The opportunity for personalities from the world of business, music and sport to mix and play with some of the world's top golfers is what makes the Alfred Dunhill Links Championship unique on the European Tour.
For the amateurs there is little pressure, other than the glaring eyes of television and the golfing public.
For the 'pros' it is very different. A purse worth in excess of £3m is up for grabs along with a huge number of Ryder Cup points. Should the eventual winner on Sunday be a European, it will go a long way towards securing a place in Darren Clarke's team to face USA at Hazeltine in 12 months' time.
One of the most colourful pairings this week is Stephen Gallacher, who played in last year's successful European Ryder Cup team at Gleneagles, and former Chelsea and AC Milan footballer Andriy Shevchenko, who is a scratch golfer and takes the game very seriously.
"I try to play as much as possible," the former Ukraine striker told BBC Scotland. "Possibly four or five times a week.
"I'm living in Wentworth and play a little there and my kids are also interested in golf. It's a great game."
Gallacher says having such a good player alongside him is a help.
"He is a top player." the Scot said. "He is sort of one of those enviable guys that is good at everything.
"It's just tough when you play courses like [Carnoustie] and there are no strokes. To shoot a couple under [as a team] we're happy with that and hopefully we can go low tomorrow."
Gallacher made a remarkable par at the 18th at Carnoustie after his drive finished just a few inches away from a ditch. Shevchenko says this was a lesson learned that you should never give up.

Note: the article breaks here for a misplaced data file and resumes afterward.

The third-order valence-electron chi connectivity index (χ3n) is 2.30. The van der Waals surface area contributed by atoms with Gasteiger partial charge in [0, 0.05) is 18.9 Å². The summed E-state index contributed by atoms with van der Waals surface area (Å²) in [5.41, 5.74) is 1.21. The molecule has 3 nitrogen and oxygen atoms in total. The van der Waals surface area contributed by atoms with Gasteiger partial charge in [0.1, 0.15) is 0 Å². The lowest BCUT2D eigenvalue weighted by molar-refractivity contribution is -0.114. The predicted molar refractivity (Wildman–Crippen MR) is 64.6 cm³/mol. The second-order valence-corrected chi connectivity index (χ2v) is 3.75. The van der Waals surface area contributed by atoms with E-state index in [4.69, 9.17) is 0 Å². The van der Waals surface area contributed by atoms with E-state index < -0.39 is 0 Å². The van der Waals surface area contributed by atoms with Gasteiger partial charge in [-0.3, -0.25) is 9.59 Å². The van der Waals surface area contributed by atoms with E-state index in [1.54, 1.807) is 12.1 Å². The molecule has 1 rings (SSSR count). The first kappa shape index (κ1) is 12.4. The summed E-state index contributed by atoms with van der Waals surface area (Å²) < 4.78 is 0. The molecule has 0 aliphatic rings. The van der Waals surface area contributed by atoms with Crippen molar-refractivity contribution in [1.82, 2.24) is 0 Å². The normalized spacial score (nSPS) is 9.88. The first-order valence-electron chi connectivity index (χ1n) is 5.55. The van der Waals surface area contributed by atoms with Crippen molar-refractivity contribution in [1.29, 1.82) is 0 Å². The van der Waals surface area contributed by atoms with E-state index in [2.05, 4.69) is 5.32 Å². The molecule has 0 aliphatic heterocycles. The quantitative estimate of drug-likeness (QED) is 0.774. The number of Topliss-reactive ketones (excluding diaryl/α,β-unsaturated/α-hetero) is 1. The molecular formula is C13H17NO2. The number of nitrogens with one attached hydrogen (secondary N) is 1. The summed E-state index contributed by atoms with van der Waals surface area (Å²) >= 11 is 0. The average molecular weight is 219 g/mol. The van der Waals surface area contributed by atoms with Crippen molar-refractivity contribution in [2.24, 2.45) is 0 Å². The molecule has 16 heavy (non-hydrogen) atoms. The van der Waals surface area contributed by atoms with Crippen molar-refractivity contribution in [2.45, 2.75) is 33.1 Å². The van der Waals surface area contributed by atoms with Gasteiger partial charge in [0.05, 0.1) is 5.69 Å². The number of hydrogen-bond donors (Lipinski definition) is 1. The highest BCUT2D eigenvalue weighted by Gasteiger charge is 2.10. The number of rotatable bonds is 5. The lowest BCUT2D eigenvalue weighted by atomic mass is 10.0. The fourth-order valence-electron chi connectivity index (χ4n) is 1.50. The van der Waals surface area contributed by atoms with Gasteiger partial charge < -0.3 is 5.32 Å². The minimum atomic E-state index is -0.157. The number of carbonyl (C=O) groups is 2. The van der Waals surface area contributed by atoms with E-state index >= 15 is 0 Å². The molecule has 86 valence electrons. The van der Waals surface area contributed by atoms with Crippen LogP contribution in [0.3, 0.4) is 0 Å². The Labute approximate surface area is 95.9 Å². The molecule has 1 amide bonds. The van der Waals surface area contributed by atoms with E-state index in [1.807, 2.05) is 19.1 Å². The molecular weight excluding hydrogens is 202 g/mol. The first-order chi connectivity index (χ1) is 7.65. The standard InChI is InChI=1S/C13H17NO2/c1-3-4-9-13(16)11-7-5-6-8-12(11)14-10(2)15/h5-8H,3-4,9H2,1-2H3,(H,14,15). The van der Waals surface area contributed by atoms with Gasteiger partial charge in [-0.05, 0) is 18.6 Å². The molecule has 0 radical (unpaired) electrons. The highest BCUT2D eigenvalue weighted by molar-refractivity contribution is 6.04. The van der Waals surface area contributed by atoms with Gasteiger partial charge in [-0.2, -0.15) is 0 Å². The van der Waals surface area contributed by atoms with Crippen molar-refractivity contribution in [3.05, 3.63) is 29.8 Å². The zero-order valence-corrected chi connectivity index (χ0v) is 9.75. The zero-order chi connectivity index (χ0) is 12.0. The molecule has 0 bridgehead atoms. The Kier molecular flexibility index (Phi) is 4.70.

"You always have to believe, it's never finished, like the 18th today, unbelievable!" said the 2003 Champions League winner.
With Gallacher a huge Celtic fan, some of the chat during their walks around the course eventually led to football. But there was a surprise for the Scot.
"I didn't know he had scored for Milan in a 2-1 win over Celtic at Parkhead. We were friends until then!" he said jokingly.
Gallacher has had a poor season so far by his own high standards but feels his game is slowly getting back into shape.
"It's better than it's been for a while," he explained. "Still got the odd bad shot but we all hit them. It's just how you deal with it."
And the Scot, who lifted the Dunhill trophy in 2004, is reasonably positioned for a good finish this weekend on five under par - six shots off leaders Jimmy Millen and Anthony Wall.
On Saturday, Gallacher plays Kingsbarns, the easiest of the three courses.
"When you see the scores at Kingsbarns and St Andrews if you are playing well you can shoot six or seven under," he added.